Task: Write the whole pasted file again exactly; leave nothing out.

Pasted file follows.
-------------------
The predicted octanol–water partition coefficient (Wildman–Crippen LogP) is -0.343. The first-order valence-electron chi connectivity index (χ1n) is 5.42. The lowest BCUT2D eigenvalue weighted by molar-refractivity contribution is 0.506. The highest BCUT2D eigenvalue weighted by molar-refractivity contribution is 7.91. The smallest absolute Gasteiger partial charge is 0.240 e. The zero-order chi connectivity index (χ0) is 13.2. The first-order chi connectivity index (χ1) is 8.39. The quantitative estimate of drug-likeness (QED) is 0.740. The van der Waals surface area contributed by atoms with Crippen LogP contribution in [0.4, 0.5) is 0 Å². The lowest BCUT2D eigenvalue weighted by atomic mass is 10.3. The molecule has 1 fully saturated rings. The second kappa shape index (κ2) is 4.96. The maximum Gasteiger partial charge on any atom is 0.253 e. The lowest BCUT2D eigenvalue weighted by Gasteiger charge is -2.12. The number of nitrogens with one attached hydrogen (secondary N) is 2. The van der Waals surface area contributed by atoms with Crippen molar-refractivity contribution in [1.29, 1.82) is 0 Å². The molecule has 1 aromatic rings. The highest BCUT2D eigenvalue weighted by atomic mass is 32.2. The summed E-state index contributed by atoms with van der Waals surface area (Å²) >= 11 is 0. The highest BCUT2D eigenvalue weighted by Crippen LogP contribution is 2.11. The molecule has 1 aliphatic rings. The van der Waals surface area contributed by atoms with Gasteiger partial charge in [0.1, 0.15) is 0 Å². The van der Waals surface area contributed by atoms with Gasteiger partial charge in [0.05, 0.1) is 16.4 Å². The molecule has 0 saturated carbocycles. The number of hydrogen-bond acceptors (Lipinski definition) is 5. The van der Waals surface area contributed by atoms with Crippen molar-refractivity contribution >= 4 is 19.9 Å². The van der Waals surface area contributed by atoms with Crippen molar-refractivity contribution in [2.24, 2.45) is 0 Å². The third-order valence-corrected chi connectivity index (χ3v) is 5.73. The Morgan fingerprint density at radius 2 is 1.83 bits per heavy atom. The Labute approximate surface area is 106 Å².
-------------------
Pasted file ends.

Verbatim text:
The predicted octanol–water partition coefficient (Wildman–Crippen LogP) is -0.343. The first-order valence-electron chi connectivity index (χ1n) is 5.42. The lowest BCUT2D eigenvalue weighted by molar-refractivity contribution is 0.506. The highest BCUT2D eigenvalue weighted by molar-refractivity contribution is 7.91. The smallest absolute Gasteiger partial charge is 0.240 e. The zero-order chi connectivity index (χ0) is 13.2. The first-order chi connectivity index (χ1) is 8.39. The quantitative estimate of drug-likeness (QED) is 0.740. The van der Waals surface area contributed by atoms with Crippen LogP contribution in [0.4, 0.5) is 0 Å². The lowest BCUT2D eigenvalue weighted by atomic mass is 10.3. The molecule has 1 fully saturated rings. The second kappa shape index (κ2) is 4.96. The maximum Gasteiger partial charge on any atom is 0.253 e. The lowest BCUT2D eigenvalue weighted by Gasteiger charge is -2.12. The number of nitrogens with one attached hydrogen (secondary N) is 2. The van der Waals surface area contributed by atoms with Crippen molar-refractivity contribution in [1.29, 1.82) is 0 Å². The molecule has 1 aromatic rings. The highest BCUT2D eigenvalue weighted by atomic mass is 32.2. The summed E-state index contributed by atoms with van der Waals surface area (Å²) >= 11 is 0. The highest BCUT2D eigenvalue weighted by Crippen LogP contribution is 2.11. The molecule has 1 aliphatic rings. The van der Waals surface area contributed by atoms with Gasteiger partial charge in [0.1, 0.15) is 0 Å². The van der Waals surface area contributed by atoms with Gasteiger partial charge in [0.05, 0.1) is 16.4 Å². The molecule has 0 saturated carbocycles. The number of hydrogen-bond acceptors (Lipinski definition) is 5. The van der Waals surface area contributed by atoms with Crippen molar-refractivity contribution >= 4 is 19.9 Å². The van der Waals surface area contributed by atoms with Crippen molar-refractivity contribution in [2.24, 2.45) is 0 Å². The third-order valence-corrected chi connectivity index (χ3v) is 5.73. The Morgan fingerprint density at radius 2 is 1.83 bits per heavy atom. The Labute approximate surface area is 106 Å².